So, if diabetic medications, while sometimes effective at suppressing diabetic symptoms, are not the means of successfully addressing what is causing the diabetic condition, what can be done to address the diabetic condition and the complications that often arise as a result? Here we see a summary of the most recent research into the nutritional causes of the diabetic condition:
“Carbohydrates come in two basic forms: complex and simple. Simple carbohydrates (carbs) are one, two, or at most three units of sugar linked together in single molecules. Complex carbs are hundreds or thousands of sugar units linked together in single molecules. Simple sugars are easily identified by their taste: sweet. Complex carbs, such as potatoes, are pleasant to the taste buds, but not sweet.”
“Most of our carbohydrates come from cereals and grains, both products of the agricultural revolution [which occurred only about 8,000 years ago]. Our bodies are not genetically designed to thrive on large amounts of these fiberless complex carbs. With the popularity of cereal- and grain-based “health diets,” carbohydrate metabolism has been upset in approximately 3/4 of the population which simply cannot handle this large load of carbs. Increased insulin output from the pancreas, over the years, results in hyperinsulinism, insulin resistance and hypertension, dyslipidemia [disorder of fat in the blood serum], atherosclerosis [fat buildup in the large and medium sized arteries] and heart disease.”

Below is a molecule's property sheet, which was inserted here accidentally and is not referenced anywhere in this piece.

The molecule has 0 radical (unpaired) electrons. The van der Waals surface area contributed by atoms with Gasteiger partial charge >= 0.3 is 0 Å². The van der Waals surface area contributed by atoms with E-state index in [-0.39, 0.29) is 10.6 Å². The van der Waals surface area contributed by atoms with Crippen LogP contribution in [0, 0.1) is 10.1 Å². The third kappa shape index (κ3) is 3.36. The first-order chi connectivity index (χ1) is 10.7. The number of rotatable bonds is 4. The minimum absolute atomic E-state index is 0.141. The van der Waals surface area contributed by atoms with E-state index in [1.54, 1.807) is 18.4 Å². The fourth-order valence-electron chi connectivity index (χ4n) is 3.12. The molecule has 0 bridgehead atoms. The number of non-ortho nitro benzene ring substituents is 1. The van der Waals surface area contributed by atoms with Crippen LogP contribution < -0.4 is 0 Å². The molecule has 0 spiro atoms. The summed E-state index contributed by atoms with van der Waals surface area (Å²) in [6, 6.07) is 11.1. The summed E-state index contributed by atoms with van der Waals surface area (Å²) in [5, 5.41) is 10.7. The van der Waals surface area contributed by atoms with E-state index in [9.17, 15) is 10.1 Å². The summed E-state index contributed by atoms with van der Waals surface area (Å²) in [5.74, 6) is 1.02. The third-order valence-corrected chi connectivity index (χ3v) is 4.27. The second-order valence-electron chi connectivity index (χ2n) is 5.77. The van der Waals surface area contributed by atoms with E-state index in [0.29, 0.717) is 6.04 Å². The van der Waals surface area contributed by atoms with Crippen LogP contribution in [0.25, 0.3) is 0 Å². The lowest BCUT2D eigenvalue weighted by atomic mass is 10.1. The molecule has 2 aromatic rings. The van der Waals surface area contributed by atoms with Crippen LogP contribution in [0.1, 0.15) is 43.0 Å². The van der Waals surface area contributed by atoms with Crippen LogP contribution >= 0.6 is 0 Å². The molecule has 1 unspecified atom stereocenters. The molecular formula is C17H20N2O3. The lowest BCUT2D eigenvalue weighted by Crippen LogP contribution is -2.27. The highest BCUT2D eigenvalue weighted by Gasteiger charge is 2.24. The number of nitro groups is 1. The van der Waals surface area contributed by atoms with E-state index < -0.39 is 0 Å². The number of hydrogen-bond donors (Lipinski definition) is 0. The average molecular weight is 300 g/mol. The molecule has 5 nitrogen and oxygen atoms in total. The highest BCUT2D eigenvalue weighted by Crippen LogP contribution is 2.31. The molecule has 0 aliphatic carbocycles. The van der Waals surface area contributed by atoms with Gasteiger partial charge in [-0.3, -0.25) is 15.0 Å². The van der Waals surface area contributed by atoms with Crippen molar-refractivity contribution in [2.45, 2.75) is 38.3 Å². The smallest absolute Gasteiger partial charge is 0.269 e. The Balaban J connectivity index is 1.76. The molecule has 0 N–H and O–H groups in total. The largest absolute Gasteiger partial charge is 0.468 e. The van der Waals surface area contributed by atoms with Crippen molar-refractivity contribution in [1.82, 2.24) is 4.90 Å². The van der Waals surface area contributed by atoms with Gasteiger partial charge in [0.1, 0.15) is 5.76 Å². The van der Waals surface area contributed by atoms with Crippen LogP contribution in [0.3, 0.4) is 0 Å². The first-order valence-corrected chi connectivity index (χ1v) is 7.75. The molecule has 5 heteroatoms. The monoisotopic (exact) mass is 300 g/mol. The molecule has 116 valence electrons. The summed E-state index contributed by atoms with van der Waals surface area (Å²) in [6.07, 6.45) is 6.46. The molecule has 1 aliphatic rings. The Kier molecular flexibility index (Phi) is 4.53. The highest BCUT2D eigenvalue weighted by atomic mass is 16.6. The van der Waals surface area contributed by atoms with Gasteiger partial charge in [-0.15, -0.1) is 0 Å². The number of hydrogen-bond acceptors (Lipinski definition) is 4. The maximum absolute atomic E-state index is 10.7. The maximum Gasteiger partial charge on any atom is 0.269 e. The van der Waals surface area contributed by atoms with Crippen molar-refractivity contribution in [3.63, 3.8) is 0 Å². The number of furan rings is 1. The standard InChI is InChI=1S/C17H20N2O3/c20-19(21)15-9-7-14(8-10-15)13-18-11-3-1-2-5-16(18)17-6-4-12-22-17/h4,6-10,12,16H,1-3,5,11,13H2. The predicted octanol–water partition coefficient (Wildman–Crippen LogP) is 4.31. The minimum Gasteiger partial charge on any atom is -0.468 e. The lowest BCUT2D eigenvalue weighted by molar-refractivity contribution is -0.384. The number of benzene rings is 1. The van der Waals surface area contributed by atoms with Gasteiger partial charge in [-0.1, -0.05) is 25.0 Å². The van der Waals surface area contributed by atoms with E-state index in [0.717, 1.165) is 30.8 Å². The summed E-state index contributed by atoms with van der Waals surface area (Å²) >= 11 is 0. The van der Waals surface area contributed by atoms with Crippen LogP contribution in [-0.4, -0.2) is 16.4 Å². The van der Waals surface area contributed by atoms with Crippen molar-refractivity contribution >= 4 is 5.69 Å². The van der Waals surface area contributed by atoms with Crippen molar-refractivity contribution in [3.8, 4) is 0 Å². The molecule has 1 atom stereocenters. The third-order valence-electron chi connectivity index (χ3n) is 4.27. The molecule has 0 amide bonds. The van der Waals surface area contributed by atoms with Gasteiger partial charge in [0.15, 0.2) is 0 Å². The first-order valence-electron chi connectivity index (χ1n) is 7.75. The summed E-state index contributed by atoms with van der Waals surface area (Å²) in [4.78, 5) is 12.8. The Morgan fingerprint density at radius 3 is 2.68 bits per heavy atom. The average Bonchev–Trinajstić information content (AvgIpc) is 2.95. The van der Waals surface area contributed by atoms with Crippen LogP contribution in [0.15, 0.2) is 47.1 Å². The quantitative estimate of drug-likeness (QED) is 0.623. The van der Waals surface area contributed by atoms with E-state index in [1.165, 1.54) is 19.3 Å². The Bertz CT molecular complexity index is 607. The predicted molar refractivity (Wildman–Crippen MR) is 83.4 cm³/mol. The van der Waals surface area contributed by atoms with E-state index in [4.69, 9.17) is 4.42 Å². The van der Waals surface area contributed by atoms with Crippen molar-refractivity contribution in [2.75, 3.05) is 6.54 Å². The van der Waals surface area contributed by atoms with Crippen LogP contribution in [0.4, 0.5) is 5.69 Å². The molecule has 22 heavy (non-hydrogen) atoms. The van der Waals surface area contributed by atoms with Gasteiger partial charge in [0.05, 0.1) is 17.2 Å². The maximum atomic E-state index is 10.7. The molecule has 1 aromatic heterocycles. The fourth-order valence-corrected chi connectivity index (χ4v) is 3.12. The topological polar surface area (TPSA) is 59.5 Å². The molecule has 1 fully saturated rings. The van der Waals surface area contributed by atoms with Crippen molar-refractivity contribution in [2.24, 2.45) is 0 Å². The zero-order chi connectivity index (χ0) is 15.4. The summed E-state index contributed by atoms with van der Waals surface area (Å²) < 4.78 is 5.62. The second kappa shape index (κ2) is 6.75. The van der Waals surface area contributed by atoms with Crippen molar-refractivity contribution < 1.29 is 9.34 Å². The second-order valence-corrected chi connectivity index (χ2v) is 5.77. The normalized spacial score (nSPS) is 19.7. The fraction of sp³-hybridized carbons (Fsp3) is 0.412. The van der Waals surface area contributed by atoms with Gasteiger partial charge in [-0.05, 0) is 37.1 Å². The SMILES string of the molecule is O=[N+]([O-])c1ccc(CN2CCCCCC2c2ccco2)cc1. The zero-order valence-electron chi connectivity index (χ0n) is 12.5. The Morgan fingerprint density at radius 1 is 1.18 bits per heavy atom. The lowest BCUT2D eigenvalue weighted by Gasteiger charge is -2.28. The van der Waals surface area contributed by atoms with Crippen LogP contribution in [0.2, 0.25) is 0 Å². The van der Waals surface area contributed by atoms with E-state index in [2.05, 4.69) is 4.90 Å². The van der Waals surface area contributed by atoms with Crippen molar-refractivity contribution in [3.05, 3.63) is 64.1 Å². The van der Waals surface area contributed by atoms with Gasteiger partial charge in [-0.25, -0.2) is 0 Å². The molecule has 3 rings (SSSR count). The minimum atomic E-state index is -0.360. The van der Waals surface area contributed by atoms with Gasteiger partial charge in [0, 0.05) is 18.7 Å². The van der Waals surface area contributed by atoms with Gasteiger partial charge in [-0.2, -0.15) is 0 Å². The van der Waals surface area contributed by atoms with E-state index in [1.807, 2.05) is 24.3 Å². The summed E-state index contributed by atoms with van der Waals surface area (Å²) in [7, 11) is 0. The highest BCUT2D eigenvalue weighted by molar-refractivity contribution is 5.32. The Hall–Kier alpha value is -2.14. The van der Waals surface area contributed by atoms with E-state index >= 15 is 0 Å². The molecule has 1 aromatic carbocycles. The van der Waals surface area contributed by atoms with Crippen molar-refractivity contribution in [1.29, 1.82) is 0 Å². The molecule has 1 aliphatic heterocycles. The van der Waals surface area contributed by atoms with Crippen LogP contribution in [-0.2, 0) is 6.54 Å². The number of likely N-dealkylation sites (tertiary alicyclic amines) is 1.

“Excess carbohydrates also causes generalized vascular disease. The high-carbohydrate diet which is now so popular causes the pancreas to produce large amounts of insulin, and if this happens for many years in a genetically predisposed person, the insulin receptors throughout the body become resistant to insulin. Because insulin’s action is to drive glucose into the cells, this results in chronic hyperglycemia, also called “high blood sugar.” A large portion of this sugar is stored as fat resulting in obesity. Excess insulin also causes hypertension and helps initiate the sequence of events in the arterial wall which leads to atherosclerosis and heart disease.”
“Adult onset diabetes is known to be greatly benefited by the adoption of a low carbohydrate diet, moderate in fat, which stresses the importance of a regular intake of sufficient protein. You will not hear this advice from the American Diabetes Association, (or from most doctors) since they are still operating on the research as it was twenty years ago.”
Carbohydrates in Nutrition by Ron Kennedy, M.D.
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